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Boy, do people really get hung up about getting hitched. It wasn’t that long ago when gay people were effectively immune from a lot of the societal angst over marriage. Of course, the past decade’s push for and progress on gaining legal recognition of same-sex marriage is all to the good. But settling down with one special person isn’t the be all and end all it’s often portrayed to be, and yes, it is possible to lead a happy and well-rounded life as a single person.
Stephen Sondheim was on to something when he wrote Company with book writer George Furth 43 years ago. The great musical, now in a production at Signature Theatre, is overstuffed with several of Sondheim’s greatest tunes, from ”You Could Drive a Person Crazy” to ”The Ladies Who Lunch” to the moving show closer ”Being Alive.” But even today, in an age when we’re arguably more critical of the status quo and established institutions than ever, it stands out for the way it goes against the grain of our media-propelled notions that we’ll live happily ever after — if only we can find true love.
Company at Signature Theatre
To celebrate his 35th birthday, Bobby (a charming Matthew Scott) surrounds himself with married friends who are obsessed with his single status and suggest it’s a defect in his character. It doesn’t help that his few female friends-with-benefits aren’t really potential life partners. Of course, it also doesn’t help their case, all the faults we see in the bonds among the married folks. And then there’s Amy (Erin Weaver), who gets cold feet on her wedding day. Weaver is a hilarious delight rifling through ”Getting Married Today.” Though she does end up going through with marriage to Paul (Paul Scanlan), you can’t help but applaud her for at least considering the alternative instead of simply giving in to societal and family pressure. If only more people would think before they jump, we’d be a happier, more grounded people.
Signature’s Eric Schaeffer tapped real-life married actor pairings — Sherri Edelen and Thomas Adrian Simpson, Tracy Lynn Olivera and Evan Casey, Erin Driscoll and James Gardiner — to portray three of the five couples in the show. It gives a boost to the show, adding subtle levels of natural comfort among the actors. They don’t have to convince us that they could work together, but instead focus on the nuances of what does, and does not, make a marriage work.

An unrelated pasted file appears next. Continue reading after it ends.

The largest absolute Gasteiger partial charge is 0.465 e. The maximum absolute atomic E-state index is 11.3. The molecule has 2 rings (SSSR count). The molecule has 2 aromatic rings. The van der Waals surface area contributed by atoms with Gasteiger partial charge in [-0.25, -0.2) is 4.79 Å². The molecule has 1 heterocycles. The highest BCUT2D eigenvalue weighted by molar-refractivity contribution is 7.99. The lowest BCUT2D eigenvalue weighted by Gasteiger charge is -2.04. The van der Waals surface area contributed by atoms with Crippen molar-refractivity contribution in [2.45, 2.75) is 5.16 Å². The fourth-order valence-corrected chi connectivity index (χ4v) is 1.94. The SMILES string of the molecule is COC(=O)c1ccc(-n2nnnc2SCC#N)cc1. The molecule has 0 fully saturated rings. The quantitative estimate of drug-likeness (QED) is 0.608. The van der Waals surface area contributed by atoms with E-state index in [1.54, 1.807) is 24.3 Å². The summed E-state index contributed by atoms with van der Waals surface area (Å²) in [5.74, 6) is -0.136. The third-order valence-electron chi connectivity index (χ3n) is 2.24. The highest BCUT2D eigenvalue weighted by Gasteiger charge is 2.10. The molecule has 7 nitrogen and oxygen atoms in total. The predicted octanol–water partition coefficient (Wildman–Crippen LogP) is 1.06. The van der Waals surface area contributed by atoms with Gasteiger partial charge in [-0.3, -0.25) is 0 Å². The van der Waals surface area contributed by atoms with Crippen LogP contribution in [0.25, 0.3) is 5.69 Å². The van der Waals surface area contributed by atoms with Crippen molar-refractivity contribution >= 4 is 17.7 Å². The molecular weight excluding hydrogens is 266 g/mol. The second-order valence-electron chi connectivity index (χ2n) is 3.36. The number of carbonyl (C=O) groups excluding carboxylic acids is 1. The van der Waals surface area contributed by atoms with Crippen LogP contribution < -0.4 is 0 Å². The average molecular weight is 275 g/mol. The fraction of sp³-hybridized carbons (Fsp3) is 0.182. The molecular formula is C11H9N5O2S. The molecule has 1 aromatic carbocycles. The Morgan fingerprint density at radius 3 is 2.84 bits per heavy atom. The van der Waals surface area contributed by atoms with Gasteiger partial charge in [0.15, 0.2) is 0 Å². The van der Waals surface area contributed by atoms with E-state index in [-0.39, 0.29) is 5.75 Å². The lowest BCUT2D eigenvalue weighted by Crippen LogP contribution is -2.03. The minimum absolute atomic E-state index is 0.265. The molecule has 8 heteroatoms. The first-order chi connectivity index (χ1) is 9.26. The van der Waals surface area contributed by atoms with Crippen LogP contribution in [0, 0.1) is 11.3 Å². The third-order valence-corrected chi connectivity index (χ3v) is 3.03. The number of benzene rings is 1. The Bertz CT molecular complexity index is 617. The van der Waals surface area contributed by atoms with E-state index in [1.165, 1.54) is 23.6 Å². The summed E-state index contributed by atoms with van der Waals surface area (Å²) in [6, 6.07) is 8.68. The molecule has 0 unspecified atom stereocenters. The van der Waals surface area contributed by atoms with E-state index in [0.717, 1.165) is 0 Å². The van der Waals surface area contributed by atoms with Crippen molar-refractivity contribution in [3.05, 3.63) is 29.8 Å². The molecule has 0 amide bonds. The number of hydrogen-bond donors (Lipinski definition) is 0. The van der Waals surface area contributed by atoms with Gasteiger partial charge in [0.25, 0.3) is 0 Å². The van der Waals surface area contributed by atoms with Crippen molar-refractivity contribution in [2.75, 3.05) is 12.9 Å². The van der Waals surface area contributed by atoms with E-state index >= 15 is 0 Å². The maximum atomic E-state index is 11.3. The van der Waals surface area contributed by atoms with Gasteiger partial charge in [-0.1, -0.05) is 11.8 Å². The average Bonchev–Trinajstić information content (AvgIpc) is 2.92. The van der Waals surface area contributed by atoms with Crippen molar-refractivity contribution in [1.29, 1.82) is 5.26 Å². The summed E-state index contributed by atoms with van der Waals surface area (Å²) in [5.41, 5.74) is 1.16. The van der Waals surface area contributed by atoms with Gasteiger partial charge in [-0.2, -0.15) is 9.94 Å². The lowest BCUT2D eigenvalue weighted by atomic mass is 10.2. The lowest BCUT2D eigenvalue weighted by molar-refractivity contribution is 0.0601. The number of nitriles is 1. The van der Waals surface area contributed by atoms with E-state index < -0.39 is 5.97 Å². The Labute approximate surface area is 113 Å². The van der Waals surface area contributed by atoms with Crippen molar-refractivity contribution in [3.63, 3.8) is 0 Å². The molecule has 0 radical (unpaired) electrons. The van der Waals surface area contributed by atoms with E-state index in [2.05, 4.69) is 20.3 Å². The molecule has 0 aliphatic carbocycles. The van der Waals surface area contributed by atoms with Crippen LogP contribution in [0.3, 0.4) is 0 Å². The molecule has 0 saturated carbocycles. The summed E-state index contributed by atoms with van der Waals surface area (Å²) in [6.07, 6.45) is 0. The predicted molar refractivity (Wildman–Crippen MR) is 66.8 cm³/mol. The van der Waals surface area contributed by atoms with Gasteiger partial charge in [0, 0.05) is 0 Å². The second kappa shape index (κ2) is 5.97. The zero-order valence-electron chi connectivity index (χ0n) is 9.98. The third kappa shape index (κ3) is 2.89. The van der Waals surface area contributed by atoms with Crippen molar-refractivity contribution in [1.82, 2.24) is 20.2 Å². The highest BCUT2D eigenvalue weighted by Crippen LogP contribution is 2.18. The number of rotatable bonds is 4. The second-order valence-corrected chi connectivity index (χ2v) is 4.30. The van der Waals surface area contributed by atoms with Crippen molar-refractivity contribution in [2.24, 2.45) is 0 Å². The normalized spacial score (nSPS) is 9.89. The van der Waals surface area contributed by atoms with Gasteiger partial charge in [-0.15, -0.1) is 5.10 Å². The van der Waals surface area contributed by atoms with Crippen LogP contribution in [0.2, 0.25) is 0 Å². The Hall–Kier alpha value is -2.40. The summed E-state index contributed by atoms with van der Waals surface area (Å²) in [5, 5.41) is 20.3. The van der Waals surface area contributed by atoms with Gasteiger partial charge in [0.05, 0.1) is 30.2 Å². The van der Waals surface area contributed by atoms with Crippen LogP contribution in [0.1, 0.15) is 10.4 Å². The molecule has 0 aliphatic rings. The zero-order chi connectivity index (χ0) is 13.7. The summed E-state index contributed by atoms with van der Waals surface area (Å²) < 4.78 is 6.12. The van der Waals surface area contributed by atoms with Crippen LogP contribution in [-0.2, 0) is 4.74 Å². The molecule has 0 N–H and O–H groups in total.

Company seems pretty much a fail-safe musical, especially in Schaeffer’s capable and Sondheim-expert hands. And you do get a slight sense that Schaeffer coasted with this production. At the very least, he decided to keep the focus on the actors and the story. Daniel Conway’s set and Frank Labovitz’s costumes are basic, even a bit bland. Jon Kalbfleisch is up to usual snuff as head of Signature’s orchestra, but here he’s only leading an eight-piece outfit. Even Matthew Gardiner, who last jazzed up Signature’s MAX space directing and choreographing Dreamgirls, seems to hold back on his choreography. It’s just not all that notable here.
What is notable is what’s missing: Even passing mention or portrayal of a marriage between two men, or two women. Of course, same-sex marriage wasn’t on anyone’s radar, not even for a gay scribe like Sondheim, when Company was written. There is a scene late in the show in which the character of Peter (Bobby Smith), who still lives with his former wife (Sandy Bainum), kinda/sorta propositions Bobby, which is a bit hard to believe. After all, we’ve seen Bobby bed-hopping with women. Maybe he’s just meant to be single. Not that there’s anything wrong with that.
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